We Need Your Help!
Please consider making a financial contribution to Medicine Horse Program. Your donations support our programs and help some great kids and families.
Your help is greatly appreciated. We are a 501(c)3 non-profit organization.
Contributing money is easy!
1. Mail your donation to Medicine Horse Program at: 8778 Arapahoe Road, Boulder, CO 80303
2. Call us at 720.406.7630 to provide us with your VISA or MC number
3. Make a secure donation online right now by clicking the Paypal "Donate" button below
Thank you for making
a secure, on-line donation
In accordance with the provisions of the Equal Opportunity Act and the City of Boulder Human Rights Ordinance, there will be no discrimination against an applicant for services or benefits based on the basis of age, source of income, sex, race marital status, sexual orientation, national origin, religion or handicap. Medicine Horse Program complies with all state and federal laws prohibiting discrimination. the City of Boulder's Human Rights Ordinance protects against discrimination. If you believe your rights have been violated, call the Colorado Fair Housing Hotline at (303)672-5437 or 1-800-877-7353.
Copyright 2008, Medicine Horse Program
HopeFoal Project is a registered trademark
Breakfast With Mama - part 39
By Kathy Johnson, Executive Director, MHP
Back to School
Anapanasati, the mindfulness of breathing- At first the mind wanders off. Once we are aware that we have wandered off the breath, then we very gently return to it. We use the attitude of being very, very patient and always willing to begin again. Our minds are not used to being held down, they have been taught to associate one thing with another and form opinions about everything. Being accustomed to using our intelligence and ability to think in clever ways, we tend to become very tense and restless when we can't do that, and when we practice Anapanasati we feel resistance, resentment to it. It is like a wild horse when it is first harnessed, getting angry with the things that bind it. -Venerable Ajahn Sumedho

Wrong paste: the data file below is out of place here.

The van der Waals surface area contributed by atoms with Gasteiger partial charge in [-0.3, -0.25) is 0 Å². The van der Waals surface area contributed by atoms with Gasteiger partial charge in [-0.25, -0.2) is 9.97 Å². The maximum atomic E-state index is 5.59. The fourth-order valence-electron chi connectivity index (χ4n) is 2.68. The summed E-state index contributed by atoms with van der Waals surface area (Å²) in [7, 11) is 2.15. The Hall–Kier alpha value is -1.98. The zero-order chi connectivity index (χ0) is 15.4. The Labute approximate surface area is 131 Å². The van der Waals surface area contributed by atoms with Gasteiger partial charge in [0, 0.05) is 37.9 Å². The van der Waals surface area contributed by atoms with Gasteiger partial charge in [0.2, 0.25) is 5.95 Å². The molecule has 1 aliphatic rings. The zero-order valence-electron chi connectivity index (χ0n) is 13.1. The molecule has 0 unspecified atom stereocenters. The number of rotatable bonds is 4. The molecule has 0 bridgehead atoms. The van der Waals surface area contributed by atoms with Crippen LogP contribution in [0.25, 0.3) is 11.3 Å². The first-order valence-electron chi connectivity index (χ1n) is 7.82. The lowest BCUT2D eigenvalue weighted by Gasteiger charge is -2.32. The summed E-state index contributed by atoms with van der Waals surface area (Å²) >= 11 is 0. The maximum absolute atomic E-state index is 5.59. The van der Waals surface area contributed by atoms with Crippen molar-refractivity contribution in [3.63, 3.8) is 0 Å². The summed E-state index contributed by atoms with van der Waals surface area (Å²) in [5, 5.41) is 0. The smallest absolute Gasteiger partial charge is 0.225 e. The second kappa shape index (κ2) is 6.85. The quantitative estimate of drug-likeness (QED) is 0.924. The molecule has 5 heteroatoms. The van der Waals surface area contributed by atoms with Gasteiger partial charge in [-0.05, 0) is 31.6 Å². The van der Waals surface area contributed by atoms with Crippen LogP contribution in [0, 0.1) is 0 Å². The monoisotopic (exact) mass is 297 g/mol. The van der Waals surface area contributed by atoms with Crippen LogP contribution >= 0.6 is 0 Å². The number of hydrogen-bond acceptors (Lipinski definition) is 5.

Mama and I came out of the summer doldrums with a vengeance. I decided it was time to either fish or cut bait. Mama had met most of her challenges in becoming domestically safe. But would she be a riding horse? We went back to school with new intent, and an audience. Our group of veterans with Veterans Peace of Mind came for their mindfulness class. We began by sitting outside the round pen, breathing, and meditating. Mama stood as close as possible in the round pen, watching us. Our facilitator mentioned the idea that the training of the breath was like the training of the horse, and that resistance to meditation was like having a wild horse on the end of the longe line. How vividly that metaphor became reality.
I had long felt that if I could teach Mama to long line then I could probably teach her to be ridden.
Always when starting back to work, we began with a review. I let her run in the outdoor. I free longed her in the round pen, then I sacked her out with the long lines. Only then did I introduce new equipment, first the surcingle, which was not unlike the bareback pad we had placed on her previously, at least in my mind. It was simply a padded strap that went around her belly. But it was like a lion landed on her back. Mama tried a spin and kick, and I pulled her around abruptly.